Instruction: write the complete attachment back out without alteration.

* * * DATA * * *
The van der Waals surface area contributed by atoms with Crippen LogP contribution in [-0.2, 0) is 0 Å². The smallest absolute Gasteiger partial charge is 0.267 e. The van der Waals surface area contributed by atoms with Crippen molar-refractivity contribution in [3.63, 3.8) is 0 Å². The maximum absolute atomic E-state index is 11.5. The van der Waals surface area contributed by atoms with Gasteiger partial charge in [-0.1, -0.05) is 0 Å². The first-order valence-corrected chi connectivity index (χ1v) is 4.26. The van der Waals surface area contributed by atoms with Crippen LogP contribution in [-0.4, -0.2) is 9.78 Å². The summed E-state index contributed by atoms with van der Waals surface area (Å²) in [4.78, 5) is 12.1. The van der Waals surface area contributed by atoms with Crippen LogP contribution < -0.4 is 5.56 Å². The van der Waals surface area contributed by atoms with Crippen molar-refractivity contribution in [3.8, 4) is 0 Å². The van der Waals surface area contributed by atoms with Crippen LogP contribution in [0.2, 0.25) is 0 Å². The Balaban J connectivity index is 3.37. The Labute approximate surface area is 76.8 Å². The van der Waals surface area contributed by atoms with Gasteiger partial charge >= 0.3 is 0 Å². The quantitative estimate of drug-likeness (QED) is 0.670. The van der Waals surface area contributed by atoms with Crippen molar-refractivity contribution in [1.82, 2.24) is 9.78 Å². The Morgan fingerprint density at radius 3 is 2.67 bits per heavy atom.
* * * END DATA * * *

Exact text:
The van der Waals surface area contributed by atoms with Crippen LogP contribution in [-0.2, 0) is 0 Å². The smallest absolute Gasteiger partial charge is 0.267 e. The van der Waals surface area contributed by atoms with Crippen molar-refractivity contribution in [3.63, 3.8) is 0 Å². The maximum absolute atomic E-state index is 11.5. The van der Waals surface area contributed by atoms with Gasteiger partial charge in [-0.1, -0.05) is 0 Å². The first-order valence-corrected chi connectivity index (χ1v) is 4.26. The van der Waals surface area contributed by atoms with Crippen LogP contribution in [-0.4, -0.2) is 9.78 Å². The summed E-state index contributed by atoms with van der Waals surface area (Å²) in [4.78, 5) is 12.1. The van der Waals surface area contributed by atoms with Crippen LogP contribution < -0.4 is 5.56 Å². The van der Waals surface area contributed by atoms with Crippen molar-refractivity contribution in [3.8, 4) is 0 Å². The van der Waals surface area contributed by atoms with Crippen LogP contribution in [0.2, 0.25) is 0 Å². The Balaban J connectivity index is 3.37. The Labute approximate surface area is 76.8 Å². The van der Waals surface area contributed by atoms with Gasteiger partial charge >= 0.3 is 0 Å². The quantitative estimate of drug-likeness (QED) is 0.670. The van der Waals surface area contributed by atoms with Crippen molar-refractivity contribution in [1.82, 2.24) is 9.78 Å². The Morgan fingerprint density at radius 3 is 2.67 bits per heavy atom.